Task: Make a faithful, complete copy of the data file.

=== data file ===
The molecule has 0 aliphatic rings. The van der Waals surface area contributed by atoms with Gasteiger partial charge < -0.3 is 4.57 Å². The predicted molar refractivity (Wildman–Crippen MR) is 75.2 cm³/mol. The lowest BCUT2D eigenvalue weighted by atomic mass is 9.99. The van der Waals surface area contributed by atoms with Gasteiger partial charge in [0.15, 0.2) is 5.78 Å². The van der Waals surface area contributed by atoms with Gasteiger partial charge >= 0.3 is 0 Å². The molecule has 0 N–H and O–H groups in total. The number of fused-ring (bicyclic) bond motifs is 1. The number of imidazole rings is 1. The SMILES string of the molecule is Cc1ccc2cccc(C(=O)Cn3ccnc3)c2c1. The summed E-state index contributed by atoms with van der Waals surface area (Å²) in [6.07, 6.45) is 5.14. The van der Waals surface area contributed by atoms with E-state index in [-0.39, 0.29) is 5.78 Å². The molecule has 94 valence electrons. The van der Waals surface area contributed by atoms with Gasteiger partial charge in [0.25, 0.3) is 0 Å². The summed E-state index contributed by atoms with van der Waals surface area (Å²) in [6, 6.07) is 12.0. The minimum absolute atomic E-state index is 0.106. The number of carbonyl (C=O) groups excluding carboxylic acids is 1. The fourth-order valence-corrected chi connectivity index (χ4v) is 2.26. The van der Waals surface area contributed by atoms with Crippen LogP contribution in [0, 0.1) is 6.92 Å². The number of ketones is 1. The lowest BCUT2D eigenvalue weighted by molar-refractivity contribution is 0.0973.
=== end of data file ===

The molecule has 0 aliphatic rings. The van der Waals surface area contributed by atoms with Gasteiger partial charge < -0.3 is 4.57 Å². The predicted molar refractivity (Wildman–Crippen MR) is 75.2 cm³/mol. The lowest BCUT2D eigenvalue weighted by atomic mass is 9.99. The van der Waals surface area contributed by atoms with Gasteiger partial charge in [0.15, 0.2) is 5.78 Å². The van der Waals surface area contributed by atoms with Gasteiger partial charge >= 0.3 is 0 Å². The molecule has 0 N–H and O–H groups in total. The number of fused-ring (bicyclic) bond motifs is 1. The number of imidazole rings is 1. The SMILES string of the molecule is Cc1ccc2cccc(C(=O)Cn3ccnc3)c2c1. The summed E-state index contributed by atoms with van der Waals surface area (Å²) in [6.07, 6.45) is 5.14. The van der Waals surface area contributed by atoms with E-state index in [-0.39, 0.29) is 5.78 Å². The molecule has 94 valence electrons. The van der Waals surface area contributed by atoms with Gasteiger partial charge in [0.25, 0.3) is 0 Å². The summed E-state index contributed by atoms with van der Waals surface area (Å²) in [6, 6.07) is 12.0. The minimum absolute atomic E-state index is 0.106. The number of carbonyl (C=O) groups excluding carboxylic acids is 1. The fourth-order valence-corrected chi connectivity index (χ4v) is 2.26. The van der Waals surface area contributed by atoms with Crippen LogP contribution in [0, 0.1) is 6.92 Å². The number of ketones is 1. The lowest BCUT2D eigenvalue weighted by molar-refractivity contribution is 0.0973.